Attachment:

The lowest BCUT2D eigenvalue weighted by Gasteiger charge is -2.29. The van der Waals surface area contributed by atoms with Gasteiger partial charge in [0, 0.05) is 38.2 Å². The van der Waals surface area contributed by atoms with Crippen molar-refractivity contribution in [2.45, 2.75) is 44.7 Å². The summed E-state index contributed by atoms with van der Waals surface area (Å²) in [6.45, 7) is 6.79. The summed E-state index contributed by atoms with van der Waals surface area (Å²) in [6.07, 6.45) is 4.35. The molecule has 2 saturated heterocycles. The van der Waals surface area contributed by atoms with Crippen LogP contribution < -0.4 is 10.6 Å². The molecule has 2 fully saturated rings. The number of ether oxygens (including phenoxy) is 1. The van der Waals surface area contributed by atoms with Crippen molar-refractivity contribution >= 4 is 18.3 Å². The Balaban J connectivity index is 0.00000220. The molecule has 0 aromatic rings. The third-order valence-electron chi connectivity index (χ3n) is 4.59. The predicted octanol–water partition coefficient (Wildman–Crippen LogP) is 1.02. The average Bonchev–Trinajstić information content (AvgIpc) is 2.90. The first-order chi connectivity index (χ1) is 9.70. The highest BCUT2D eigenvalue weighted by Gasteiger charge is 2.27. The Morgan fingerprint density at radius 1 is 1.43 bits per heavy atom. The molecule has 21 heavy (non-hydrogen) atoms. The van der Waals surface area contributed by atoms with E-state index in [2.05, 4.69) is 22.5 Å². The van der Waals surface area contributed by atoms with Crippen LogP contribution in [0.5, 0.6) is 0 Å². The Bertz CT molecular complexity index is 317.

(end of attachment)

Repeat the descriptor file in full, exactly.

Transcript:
The lowest BCUT2D eigenvalue weighted by Gasteiger charge is -2.29. The van der Waals surface area contributed by atoms with Gasteiger partial charge in [0, 0.05) is 38.2 Å². The van der Waals surface area contributed by atoms with Crippen molar-refractivity contribution in [2.45, 2.75) is 44.7 Å². The summed E-state index contributed by atoms with van der Waals surface area (Å²) in [6.45, 7) is 6.79. The summed E-state index contributed by atoms with van der Waals surface area (Å²) in [6.07, 6.45) is 4.35. The molecule has 2 saturated heterocycles. The van der Waals surface area contributed by atoms with Crippen LogP contribution < -0.4 is 10.6 Å². The molecule has 2 fully saturated rings. The number of ether oxygens (including phenoxy) is 1. The van der Waals surface area contributed by atoms with Crippen molar-refractivity contribution >= 4 is 18.3 Å². The Balaban J connectivity index is 0.00000220. The molecule has 0 aromatic rings. The third-order valence-electron chi connectivity index (χ3n) is 4.59. The predicted octanol–water partition coefficient (Wildman–Crippen LogP) is 1.02. The average Bonchev–Trinajstić information content (AvgIpc) is 2.90. The first-order chi connectivity index (χ1) is 9.70. The highest BCUT2D eigenvalue weighted by Gasteiger charge is 2.27. The Morgan fingerprint density at radius 1 is 1.43 bits per heavy atom. The molecule has 21 heavy (non-hydrogen) atoms. The van der Waals surface area contributed by atoms with E-state index in [2.05, 4.69) is 22.5 Å². The van der Waals surface area contributed by atoms with Crippen LogP contribution in [0.5, 0.6) is 0 Å². The Bertz CT molecular complexity index is 317.